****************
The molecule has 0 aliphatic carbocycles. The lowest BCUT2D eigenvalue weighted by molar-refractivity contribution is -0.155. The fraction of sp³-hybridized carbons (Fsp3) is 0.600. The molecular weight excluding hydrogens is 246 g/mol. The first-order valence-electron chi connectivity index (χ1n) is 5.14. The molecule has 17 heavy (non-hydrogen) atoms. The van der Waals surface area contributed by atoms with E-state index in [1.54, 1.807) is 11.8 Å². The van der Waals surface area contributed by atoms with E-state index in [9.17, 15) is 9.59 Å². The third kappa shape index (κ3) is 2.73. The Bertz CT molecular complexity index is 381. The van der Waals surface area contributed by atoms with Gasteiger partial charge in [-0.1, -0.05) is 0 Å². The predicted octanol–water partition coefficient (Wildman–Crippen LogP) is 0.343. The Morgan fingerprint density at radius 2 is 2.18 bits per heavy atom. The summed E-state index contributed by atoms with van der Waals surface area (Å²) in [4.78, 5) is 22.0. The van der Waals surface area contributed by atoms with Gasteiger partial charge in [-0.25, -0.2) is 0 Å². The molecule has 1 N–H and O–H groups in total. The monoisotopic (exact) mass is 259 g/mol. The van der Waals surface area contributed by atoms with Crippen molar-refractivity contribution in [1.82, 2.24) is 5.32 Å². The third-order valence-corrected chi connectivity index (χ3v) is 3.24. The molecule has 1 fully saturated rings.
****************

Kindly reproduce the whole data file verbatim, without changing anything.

The molecule has 0 aliphatic carbocycles. The lowest BCUT2D eigenvalue weighted by molar-refractivity contribution is -0.155. The fraction of sp³-hybridized carbons (Fsp3) is 0.600. The molecular weight excluding hydrogens is 246 g/mol. The first-order valence-electron chi connectivity index (χ1n) is 5.14. The molecule has 17 heavy (non-hydrogen) atoms. The van der Waals surface area contributed by atoms with E-state index in [1.54, 1.807) is 11.8 Å². The van der Waals surface area contributed by atoms with E-state index in [9.17, 15) is 9.59 Å². The third kappa shape index (κ3) is 2.73. The Bertz CT molecular complexity index is 381. The van der Waals surface area contributed by atoms with Gasteiger partial charge in [-0.1, -0.05) is 0 Å². The predicted octanol–water partition coefficient (Wildman–Crippen LogP) is 0.343. The Morgan fingerprint density at radius 2 is 2.18 bits per heavy atom. The summed E-state index contributed by atoms with van der Waals surface area (Å²) in [4.78, 5) is 22.0. The van der Waals surface area contributed by atoms with Gasteiger partial charge in [-0.25, -0.2) is 0 Å². The molecule has 1 N–H and O–H groups in total. The monoisotopic (exact) mass is 259 g/mol. The van der Waals surface area contributed by atoms with Crippen molar-refractivity contribution in [1.82, 2.24) is 5.32 Å². The third-order valence-corrected chi connectivity index (χ3v) is 3.24. The molecule has 1 fully saturated rings.